26/08/2018 SargantanaCode Hey, what's up, Ruby on Rails!?

Hey, what's up, Ruby on Rails!?

Although you may not have noticed, the website of the SargantanaCode project has changed radically. Until this weekend this website was developed with PHP, using the Symfony framework (you have access to the code in our old GitHub repository). Ok, why beat around the bush if the title already makes you a spoiler: hey, what's up Ruby on Rails!?

I had planned to improve the sourcecode of the web, because it wasn't as good as I would like… Thinking what and how to do it I also thought that it would be better to change the language for one that I liked more and take the opportunity to learn another framework. My first idea was to do it with Python and with the Django framework. I know Python and I love it: the language, its syntax, its official conventions guides, the simplicity with which complex things can be done… Caution, personal opinion: but one thing is Python, and quite another Django.

I started to learn about working with Django, transforming the ideas of my head and everything I wanted to implement to Django code and the best way to structure it. I also wanted to focus on TDD (Test Driven Development) and especially in acceptance tests, because in the previous code I had some unit tests to test the models and nothing else. I know I'm missing a lot of tests to implement, between the lowest level (unit) and the highest level (acceptance), but I'm on the way. At the moment for this project I think it's enough.

And what happened after so much research? I wanted to die slowly and painfully. Honestly, doing TDD with Django is a headache. And for the acceptance tests… Well, you had to deal directly with Selenium and this didn't seem too attractive to me. In addition, the Django-tests syntax is rather similar to the precious and readable that Python syntax pretends to be…

And by chance I discovered Rails. Searching on YouTube how to do something simple in Django without success I came across a video that explained how to do that in Rails. I could not believe it: super simple, super easy, readable and well ordered. I have to say that I like Python syntax more than Ruby's one (maybe stop using { and } to start using do and end wasn't the best idea…), but I think the work done with Ruby on Rails is better than the one done with Django. And although I think Ruby doesn't have as much magic as Python, and it's far from having official style conventions or guides like Python's PEP8, I fell in love with this framework. So I didn't think about it anymore: I forgot Django to focus on Ruby on Rails.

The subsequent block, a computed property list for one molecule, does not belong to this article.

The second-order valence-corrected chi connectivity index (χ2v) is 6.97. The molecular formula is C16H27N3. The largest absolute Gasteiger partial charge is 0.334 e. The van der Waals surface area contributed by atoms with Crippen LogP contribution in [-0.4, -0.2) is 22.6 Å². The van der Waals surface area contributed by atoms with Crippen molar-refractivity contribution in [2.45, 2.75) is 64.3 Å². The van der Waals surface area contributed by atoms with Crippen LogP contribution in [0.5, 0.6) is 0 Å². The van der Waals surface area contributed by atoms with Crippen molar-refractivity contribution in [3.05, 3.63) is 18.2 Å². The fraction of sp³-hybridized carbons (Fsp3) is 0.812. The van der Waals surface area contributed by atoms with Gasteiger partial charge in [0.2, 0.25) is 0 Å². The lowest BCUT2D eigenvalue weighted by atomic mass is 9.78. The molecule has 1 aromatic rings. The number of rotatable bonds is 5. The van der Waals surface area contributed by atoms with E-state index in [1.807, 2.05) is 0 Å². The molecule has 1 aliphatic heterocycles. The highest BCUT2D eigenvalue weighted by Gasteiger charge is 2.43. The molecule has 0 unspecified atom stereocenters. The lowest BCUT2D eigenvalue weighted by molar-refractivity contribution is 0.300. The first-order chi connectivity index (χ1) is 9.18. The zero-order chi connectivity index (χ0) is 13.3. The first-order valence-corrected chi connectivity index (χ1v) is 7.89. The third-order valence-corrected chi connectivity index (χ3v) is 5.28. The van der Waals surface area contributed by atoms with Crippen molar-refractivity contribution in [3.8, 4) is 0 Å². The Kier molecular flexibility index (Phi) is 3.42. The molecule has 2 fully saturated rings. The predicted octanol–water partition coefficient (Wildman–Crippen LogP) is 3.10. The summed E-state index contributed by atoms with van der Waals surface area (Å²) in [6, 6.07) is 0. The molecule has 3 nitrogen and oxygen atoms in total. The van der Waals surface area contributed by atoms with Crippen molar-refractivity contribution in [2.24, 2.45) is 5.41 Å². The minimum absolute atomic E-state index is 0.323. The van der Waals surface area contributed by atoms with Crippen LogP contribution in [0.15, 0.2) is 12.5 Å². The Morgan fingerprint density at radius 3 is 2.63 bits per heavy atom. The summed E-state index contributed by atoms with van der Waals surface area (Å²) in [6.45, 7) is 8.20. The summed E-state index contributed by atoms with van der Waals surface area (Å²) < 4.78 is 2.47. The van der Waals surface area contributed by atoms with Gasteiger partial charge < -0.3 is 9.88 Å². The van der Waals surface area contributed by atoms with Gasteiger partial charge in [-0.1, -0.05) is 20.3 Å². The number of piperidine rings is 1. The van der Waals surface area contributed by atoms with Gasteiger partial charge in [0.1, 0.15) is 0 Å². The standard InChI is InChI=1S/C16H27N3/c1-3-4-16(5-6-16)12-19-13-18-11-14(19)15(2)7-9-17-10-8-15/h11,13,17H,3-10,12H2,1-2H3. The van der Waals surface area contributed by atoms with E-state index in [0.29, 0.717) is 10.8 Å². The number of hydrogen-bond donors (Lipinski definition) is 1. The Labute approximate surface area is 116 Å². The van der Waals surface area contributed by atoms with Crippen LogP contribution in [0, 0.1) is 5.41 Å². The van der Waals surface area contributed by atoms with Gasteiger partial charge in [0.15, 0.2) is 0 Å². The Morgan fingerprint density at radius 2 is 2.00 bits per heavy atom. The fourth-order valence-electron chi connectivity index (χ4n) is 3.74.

And after this making of about how I met Rails, I'll tell you that this adventure has given me the opportunity to learn how to work with Rails (thanks Captain Obvius!), but I think that in some points of development in a deeper way, beyond the things that are usually learned when you learn how to use a framework… It has also made me known RSpec (one of the testing tools in Ruby) and Capybara (an acceptance tests tool; a kind of Selenium abstraction layer). Surely at some point I will write here at least part of what I have learned, so all of you can learn it more easily than reading the official documentation (although this is always a great way to learn).

In the visible part, let's say the application frontend, it's almost identical. Some details have changed, the CSS has some improved parts but most is at the code level, because I tried the design was the same, I'm happy with the design as it is and I didn't want to change it at this time because I just wanted to change the backend. The biggest change in styles may be that instead of adding the -webkit or -ms prefixes that some browsers need to correctly visualize some more recent CSS features by using mixins in Sass now I write it without prefixes and that's what the autoprefixer for postcss plugin takes care of.

The experience has been great, using summer to learn something self-taught is always great and very satisfying. And you know guys, as we always say here at SargantanaCode: never stop programming!

Javi Palacios

Javi Palacios


Computer Padawan and real reader enthusiast. The first day that I code I knew that I wanted to continue programing for the rest of my life. Compiling things on Linux since 2003 and enjoying the stability of macOS since 2006. Free software and technology lover.

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